In many parts of the world, the use of language is intimately tied to political ambitions. It is why in Russia, there is such an emphasis on the Russian language and a very carefully balanced position on regional cultures, especially in the Far East. The same is also for China, and is the reason why the Chinese government has been so aggressive against various ethnic groups, because they see the expression of culture as potential brooding political subversion. This is a trend especially notable in Russia and China, and must be watch.
Shoebat.com pointed out in January 2019 that tensions in Inner Mongolia and the use of the Mongolian language as a conflict was a trend that meant a potential rise in nationalism. This trend has continued to grow, with now large-scale protests in Mongolia over the treatment of ethnic Mongolians and the suppression of Mongolian culture in the Chinese-ruled Inner Mongolia region.
Dozens of protesters came together in the Mongolian capital last Thursday (1 October) to demand the release of ethnic Mongolians arrested in China in September.
Last month, ethnic Mongolian students turned against the authorities in Inner Mongolia, a Chinese autonomous region, because of a government plan to reduce the use of their native language in school curricula.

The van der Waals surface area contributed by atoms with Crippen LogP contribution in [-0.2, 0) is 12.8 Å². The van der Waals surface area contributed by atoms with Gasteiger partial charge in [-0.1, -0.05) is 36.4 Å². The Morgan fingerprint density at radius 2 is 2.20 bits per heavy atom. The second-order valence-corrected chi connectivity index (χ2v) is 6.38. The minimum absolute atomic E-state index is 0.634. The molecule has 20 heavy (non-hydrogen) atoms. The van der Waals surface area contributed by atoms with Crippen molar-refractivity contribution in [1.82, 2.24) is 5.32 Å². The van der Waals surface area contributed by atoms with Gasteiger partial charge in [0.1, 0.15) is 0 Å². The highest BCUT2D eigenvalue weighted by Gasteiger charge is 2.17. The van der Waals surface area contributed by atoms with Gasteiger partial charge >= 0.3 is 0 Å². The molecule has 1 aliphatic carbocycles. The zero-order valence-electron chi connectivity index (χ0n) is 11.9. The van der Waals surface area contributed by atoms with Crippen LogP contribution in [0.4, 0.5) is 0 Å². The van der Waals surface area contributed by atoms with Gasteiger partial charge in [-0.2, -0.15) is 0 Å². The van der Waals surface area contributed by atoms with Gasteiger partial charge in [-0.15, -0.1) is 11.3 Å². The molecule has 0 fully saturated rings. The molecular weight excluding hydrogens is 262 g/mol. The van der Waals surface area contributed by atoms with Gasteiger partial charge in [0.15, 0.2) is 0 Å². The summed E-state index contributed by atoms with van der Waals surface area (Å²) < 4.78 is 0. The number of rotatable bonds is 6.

These protests and rallies in Inner Mongolia were the largest in decades, but were quickly suppressed by China with armoured vehicles deployed near the schools were tensions were the highest.
In Mongolia itself, anti-Chinese protests broke out a few days after US Secretary of State Mike Pompeo arrived in the country. The senior Trump administration official is currently scheduled to visit Japan and South Korea as well but not China.
Some protesters, who wore protective masks against the coronavirus, were dressed in traditional Mongolian clothing, and carried banners showing images of alleged atrocities perpetrated by China in Inner Mongolia.
They fear that the Chinese decision to limit the use of their language in schools will lead to the extinction of Mongolian culture.
Last month, Chinese Foreign Minister Wang Yi’s visit to Ulaanbaatar sparked protests. For Mongolian activists, Mongolian leaders should have called for the release of those arrested in Inner Mongolia. (source)